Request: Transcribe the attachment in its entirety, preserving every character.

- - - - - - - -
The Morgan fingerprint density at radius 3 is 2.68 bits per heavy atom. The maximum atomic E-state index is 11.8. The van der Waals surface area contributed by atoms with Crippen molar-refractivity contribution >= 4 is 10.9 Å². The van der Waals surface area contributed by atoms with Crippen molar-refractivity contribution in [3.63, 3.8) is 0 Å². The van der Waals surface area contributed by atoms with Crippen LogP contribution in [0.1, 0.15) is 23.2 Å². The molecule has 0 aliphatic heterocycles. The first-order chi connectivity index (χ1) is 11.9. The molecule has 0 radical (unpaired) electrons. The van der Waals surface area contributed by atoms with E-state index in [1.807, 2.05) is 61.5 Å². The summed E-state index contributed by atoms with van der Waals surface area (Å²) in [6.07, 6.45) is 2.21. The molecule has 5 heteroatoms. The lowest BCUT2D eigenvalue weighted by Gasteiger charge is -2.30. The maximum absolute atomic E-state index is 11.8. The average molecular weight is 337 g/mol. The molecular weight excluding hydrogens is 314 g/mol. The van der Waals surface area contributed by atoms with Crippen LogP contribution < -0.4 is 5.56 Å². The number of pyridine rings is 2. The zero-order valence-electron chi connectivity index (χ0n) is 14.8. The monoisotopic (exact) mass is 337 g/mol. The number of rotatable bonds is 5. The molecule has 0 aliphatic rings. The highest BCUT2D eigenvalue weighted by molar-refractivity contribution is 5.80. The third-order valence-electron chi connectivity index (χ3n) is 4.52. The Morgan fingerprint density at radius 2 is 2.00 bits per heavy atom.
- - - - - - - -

The Morgan fingerprint density at radius 3 is 2.68 bits per heavy atom. The maximum atomic E-state index is 11.8. The van der Waals surface area contributed by atoms with Crippen molar-refractivity contribution >= 4 is 10.9 Å². The van der Waals surface area contributed by atoms with Crippen molar-refractivity contribution in [3.63, 3.8) is 0 Å². The van der Waals surface area contributed by atoms with Crippen LogP contribution in [0.1, 0.15) is 23.2 Å². The molecule has 0 aliphatic heterocycles. The first-order chi connectivity index (χ1) is 11.9. The molecule has 0 radical (unpaired) electrons. The van der Waals surface area contributed by atoms with E-state index in [1.807, 2.05) is 61.5 Å². The summed E-state index contributed by atoms with van der Waals surface area (Å²) in [6.07, 6.45) is 2.21. The molecule has 5 heteroatoms. The lowest BCUT2D eigenvalue weighted by Gasteiger charge is -2.30. The maximum absolute atomic E-state index is 11.8. The average molecular weight is 337 g/mol. The molecular weight excluding hydrogens is 314 g/mol. The van der Waals surface area contributed by atoms with Crippen LogP contribution < -0.4 is 5.56 Å². The number of pyridine rings is 2. The zero-order valence-electron chi connectivity index (χ0n) is 14.8. The monoisotopic (exact) mass is 337 g/mol. The number of rotatable bonds is 5. The molecule has 0 aliphatic rings. The highest BCUT2D eigenvalue weighted by molar-refractivity contribution is 5.80. The third-order valence-electron chi connectivity index (χ3n) is 4.52. The Morgan fingerprint density at radius 2 is 2.00 bits per heavy atom.